At 9 foot long, not including the tail, tiger shark (Galeocerdo cuvier) Harry Lindo is not exactly on the small side.  It’s not Harry’s size that is exciting scientists and shark enthusiasts, nor a photograph taken in 2009 by Ian Card showing a shark – suspected to be Harry, trying to eat a 150 lb juvenile tiger shark off the coast of Bermuda.  Between 2009 and 2012 researchers tagged 24 tiger sharks with satellite transmitters in the Challenger Bank, which lies just off Bermuda in the Atlantic Ocean.  In study lead by James Lea (The Guy Harvey Research Institute, Nova Southeastern University Oceanographic Center) and team of international collaborators, those shark movements have been compiled and analysed.  Harry, it turns out, is one heck of an ocean wanderer.  In just over 3 years Harry swam over 44,000 kilometres – that’s more than the circumference of the Earth (just over 40,000 kilometres).  Harry’s track is the longest recorded for a tiger shark, and probably the longest ever published for any shark species.

Unexpected movements
Tiger sharks are often spotted in coastal waters in temperate warm and tropical seas, but they also wander out into the open ocean.  The tagging study is just one of a few multi-year studies tracking individual shark migrations.  The researcher’s hard work was well rewarded when it revealed previously unknown shark movements in the Atlantic.  Most of the sharks in this study were male, but there were a few juvenile and females too.  Adult males, females, and juveniles of both sexes spent the winter months in the Caribbean.  When it came to the summer, all the adult males and just one adult female headed out into the open ocean of the North Atlantic in the summer.  The repeated use of these two vastly different types of habitats up to some 3,500 kilometres or so apart was surprising for a species previously thought to be primarily coastal.  The researchers think that repeated returns to the same sites may be better for the fish than constantly looking for new habitat.  They know where their food is, so why take a risk looking elsewhere only to find none?

How do you track a shark anyway?
Sharks, being a marine species, can’t simply be watched by people.  In this study, the sharks with tagged with something called Argos satellite platform terminal transmitters, also known as PTTs.  Every time a shark goes to the surface, these little tags send location to a receiving satellite.  The researchers can then grab this data from the satellites.  The raw data itself is not 100% usable and goes through processing to ensure that the information is accurate and suitable for analysis.  You can read more about this process in the methods section of the paper (see link below).  As for getting the tags on the shark in the first place, well you have to go fishing.  Once the shark is caught, the tracker device is fixed onto the shark’s fin and then it is released to go about its business.  There is a a decent video showing shark tagging on YouTube (start at 1:07 if you don’t want to watch the whole thing).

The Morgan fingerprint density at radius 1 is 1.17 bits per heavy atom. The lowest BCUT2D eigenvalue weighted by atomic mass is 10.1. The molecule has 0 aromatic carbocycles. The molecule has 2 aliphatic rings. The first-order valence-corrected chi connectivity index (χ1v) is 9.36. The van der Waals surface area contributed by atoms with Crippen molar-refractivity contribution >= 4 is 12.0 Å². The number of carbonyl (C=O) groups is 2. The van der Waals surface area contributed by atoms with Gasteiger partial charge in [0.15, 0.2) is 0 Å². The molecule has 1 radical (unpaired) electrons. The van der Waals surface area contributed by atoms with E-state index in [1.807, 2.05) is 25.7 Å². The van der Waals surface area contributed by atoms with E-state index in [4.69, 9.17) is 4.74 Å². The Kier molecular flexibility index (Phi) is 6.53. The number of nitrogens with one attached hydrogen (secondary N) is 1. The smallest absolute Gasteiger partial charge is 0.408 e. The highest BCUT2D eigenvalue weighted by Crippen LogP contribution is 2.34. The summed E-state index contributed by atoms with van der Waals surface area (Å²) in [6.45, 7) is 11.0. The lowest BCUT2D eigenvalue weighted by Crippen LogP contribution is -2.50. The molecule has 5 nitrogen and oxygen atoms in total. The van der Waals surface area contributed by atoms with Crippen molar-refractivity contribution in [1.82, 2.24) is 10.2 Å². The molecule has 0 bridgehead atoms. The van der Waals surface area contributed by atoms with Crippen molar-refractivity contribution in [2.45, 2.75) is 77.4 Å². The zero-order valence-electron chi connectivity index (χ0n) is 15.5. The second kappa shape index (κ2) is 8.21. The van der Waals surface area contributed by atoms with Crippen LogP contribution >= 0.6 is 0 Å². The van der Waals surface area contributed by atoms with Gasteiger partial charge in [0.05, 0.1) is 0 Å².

Why is this work important?
Like many shark species, the tiger shark is an at risk species.  It is currently listed as ‘near threatened’ on the IUCN Red List, primarily threatened because it is targeted by fisheries, and caught as bycatch.  If we want to help look after these sharks, understanding their movement is really useful.  For example, earlier work by the Guy Harvey Research Institute highlighted how important the waters around Bermuda were for the sharks.  The Bahamas government responded by establishing a ‘shark sanctuary’ in 2011, in which all commercial fishing of sharks was banned in their territorial waters.  Looking after sharks isn’t just important for the sharks themselves either.  They are an apex predator, and considered to be a ‘keystone’ species, playing an essential role in ecosystem health.  One impact is to alter the predator-prey ratio, with alterations being felt throughout the food web.  Lose too many predators can cause herbivore populations grow.  If there are too many herbivores, you could lose plant-based habitat, like seagrass beds – and the species that depend on them.

Read the research for yourself
The paper was published in Nature Scientific Reports, and has been made open access.  You can have a read of the research yourself by heading here

Fancy following a shark?  
Head over to the Guy Harvey Research Institute Tracking Site where you can see movements of tiger sharks and other species, like blue marlin, sailfish, and mako sharks.


Image: Tiger Shark at Tiger Beach, Bahamas.  Credit: 2010 Terry Goss, Terry Goss Photography USA/Marine Photobank


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